Sensitization to Staphylococcus aureus enterotoxins (SEs) was linked to an increased subsequent risk for severe asthma and asthma exacerbations, according to the results of a nested case-control, longitudinal study from the 20-year Epidemiological Study of the Genetics and Environment of Asthma (EGEA) conducted in the European Union that were published in the European Respiratory Journal.

Investigators sought to evaluate the associations between SE-sensitization and the risk for asthma severity and exacerbations. The EGEA1 cohort, which was assessed between 1991 and 1995, was composed of 2047 individuals. This cohort study, EGEA2, was conducted between 2003 and 2007 included 225 adults, of whom 75 never had asthma or atopic dermatitis (controls), 76 had mild asthma, and 74 had moderate to severe asthma. Of these patients, 173 had SE-sensitization measured from samples that were collected 11 years earlier in EGEA1.

Cross-sectional associations were performed for both EGEA1 and EGEA2. The researchers used longitudinal analyses to assess the link between SE-sensitization in EGEA1 and the risk for severe asthma and exacerbations that were evaluated in the follow-up study.  Adjustments were made according to age, gender, smoking status, presence of parental asthma/allergy, and skin prick test for house dust mites.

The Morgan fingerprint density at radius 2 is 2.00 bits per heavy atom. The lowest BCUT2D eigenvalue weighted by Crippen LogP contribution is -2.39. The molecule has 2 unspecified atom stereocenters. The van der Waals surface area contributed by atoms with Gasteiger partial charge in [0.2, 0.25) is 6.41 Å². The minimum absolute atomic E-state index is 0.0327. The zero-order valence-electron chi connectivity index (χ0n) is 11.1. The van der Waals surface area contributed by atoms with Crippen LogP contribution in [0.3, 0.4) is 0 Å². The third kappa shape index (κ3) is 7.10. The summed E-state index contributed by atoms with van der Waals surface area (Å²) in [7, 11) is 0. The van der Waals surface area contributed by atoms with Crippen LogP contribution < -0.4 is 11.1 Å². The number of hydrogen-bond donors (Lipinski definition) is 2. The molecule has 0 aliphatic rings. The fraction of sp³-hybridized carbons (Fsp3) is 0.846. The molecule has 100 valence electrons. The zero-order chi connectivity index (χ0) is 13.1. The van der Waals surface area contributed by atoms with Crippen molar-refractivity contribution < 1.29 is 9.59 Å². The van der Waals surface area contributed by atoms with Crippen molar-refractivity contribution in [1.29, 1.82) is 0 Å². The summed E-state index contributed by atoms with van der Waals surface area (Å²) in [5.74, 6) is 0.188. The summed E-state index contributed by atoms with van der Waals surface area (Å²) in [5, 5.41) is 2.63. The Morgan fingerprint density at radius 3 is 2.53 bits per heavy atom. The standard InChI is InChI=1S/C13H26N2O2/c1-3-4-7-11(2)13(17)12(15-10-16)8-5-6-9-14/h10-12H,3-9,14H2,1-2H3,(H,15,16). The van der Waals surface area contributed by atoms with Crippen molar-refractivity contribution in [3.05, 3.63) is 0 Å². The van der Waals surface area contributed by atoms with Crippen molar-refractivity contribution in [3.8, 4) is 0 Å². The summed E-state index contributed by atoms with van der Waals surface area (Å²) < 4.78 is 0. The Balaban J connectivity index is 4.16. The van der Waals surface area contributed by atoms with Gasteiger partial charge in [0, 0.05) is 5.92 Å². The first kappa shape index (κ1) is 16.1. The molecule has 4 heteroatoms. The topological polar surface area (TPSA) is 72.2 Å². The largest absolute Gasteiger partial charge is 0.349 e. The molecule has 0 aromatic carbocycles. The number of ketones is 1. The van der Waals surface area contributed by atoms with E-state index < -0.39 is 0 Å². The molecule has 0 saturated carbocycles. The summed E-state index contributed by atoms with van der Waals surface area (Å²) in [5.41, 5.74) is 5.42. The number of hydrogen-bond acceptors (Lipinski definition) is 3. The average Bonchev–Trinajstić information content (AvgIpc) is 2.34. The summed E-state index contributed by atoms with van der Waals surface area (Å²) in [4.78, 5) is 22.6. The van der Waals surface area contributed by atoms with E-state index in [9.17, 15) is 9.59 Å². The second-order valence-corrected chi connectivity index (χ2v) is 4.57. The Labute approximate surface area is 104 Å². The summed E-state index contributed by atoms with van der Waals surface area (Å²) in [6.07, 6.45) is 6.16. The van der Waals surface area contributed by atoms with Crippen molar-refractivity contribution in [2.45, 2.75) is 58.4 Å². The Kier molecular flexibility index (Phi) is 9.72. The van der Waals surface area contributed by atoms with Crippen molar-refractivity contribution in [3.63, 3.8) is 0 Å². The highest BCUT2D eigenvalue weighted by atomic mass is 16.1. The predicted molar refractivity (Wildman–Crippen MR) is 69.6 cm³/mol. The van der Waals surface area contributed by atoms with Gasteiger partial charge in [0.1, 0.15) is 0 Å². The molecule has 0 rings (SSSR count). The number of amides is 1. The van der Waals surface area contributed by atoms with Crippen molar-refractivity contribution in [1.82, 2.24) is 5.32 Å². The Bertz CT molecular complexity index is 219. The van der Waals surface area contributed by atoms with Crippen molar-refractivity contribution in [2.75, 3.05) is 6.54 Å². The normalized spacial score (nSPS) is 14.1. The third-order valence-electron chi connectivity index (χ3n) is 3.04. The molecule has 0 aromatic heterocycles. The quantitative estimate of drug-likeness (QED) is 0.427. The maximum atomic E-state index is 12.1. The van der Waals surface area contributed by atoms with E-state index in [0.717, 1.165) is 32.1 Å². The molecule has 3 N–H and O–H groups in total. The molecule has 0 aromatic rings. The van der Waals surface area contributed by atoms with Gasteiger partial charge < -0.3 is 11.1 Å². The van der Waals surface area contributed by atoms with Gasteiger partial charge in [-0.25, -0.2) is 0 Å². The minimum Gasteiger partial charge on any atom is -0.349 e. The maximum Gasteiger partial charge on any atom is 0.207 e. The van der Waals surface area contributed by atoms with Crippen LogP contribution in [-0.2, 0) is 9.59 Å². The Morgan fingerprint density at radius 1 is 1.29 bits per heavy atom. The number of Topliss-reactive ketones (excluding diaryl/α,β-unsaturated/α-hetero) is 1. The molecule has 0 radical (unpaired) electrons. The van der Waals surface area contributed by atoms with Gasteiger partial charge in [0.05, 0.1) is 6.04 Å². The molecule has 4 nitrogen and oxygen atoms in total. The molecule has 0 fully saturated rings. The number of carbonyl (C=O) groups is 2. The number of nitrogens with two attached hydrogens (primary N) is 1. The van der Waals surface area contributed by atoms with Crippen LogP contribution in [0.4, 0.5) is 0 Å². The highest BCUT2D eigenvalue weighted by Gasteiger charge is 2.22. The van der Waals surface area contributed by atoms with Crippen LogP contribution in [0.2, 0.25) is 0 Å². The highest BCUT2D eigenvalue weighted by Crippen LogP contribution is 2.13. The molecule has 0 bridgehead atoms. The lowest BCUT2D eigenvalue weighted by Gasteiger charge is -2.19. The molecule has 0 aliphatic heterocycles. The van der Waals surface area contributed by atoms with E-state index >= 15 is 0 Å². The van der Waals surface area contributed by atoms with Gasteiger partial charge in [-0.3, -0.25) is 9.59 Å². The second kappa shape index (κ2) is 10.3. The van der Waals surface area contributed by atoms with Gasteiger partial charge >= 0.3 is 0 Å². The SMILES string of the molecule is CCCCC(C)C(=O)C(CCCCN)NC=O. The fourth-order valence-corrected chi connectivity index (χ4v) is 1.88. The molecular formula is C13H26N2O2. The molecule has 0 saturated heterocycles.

Results demonstrated that SE-sensitization varied between 39.1% in controls and 57.6% and 75.6% of patients with mild and severe asthma in EGEA, respectively. Longitudinal adjusted logistic regression analysis demonstrated an association between SE-sensitization and an increased risk for severe asthma, but not for mild asthma. In fact, SE-sensitization in EGEA1 was linked to severe asthma (adjusted odds ratio [aOR], 2.69; 95% CI, 1.18-6.15) and asthma exacerbations (aOR, 4.59; 95% CI, 1.40-15.07) that were evaluated 20 years later.

One study limitation was the sample size that led to wide CIs of the estimated ORs, which did not permit an evaluation of the role of SE-immunoglobulin E in asthma severity over time.

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The investigators concluded that this is the first study to demonstrate that sensitization to SEs is associated with an increased risk of having asthma exacerbations years later. Study findings also showed that having a positive skin prick test to house dust mites was linked to a decreased risk for severe asthma.


Sintobin I, Siroux V, Holtappels G, et al. Sensitisation to staphylococcal enterotoxins and asthma severity: a longitudinal study in the EGEA cohort [published online July 8, 2019]. Eur Respir J. doi:10.1183/13993003.00198-2019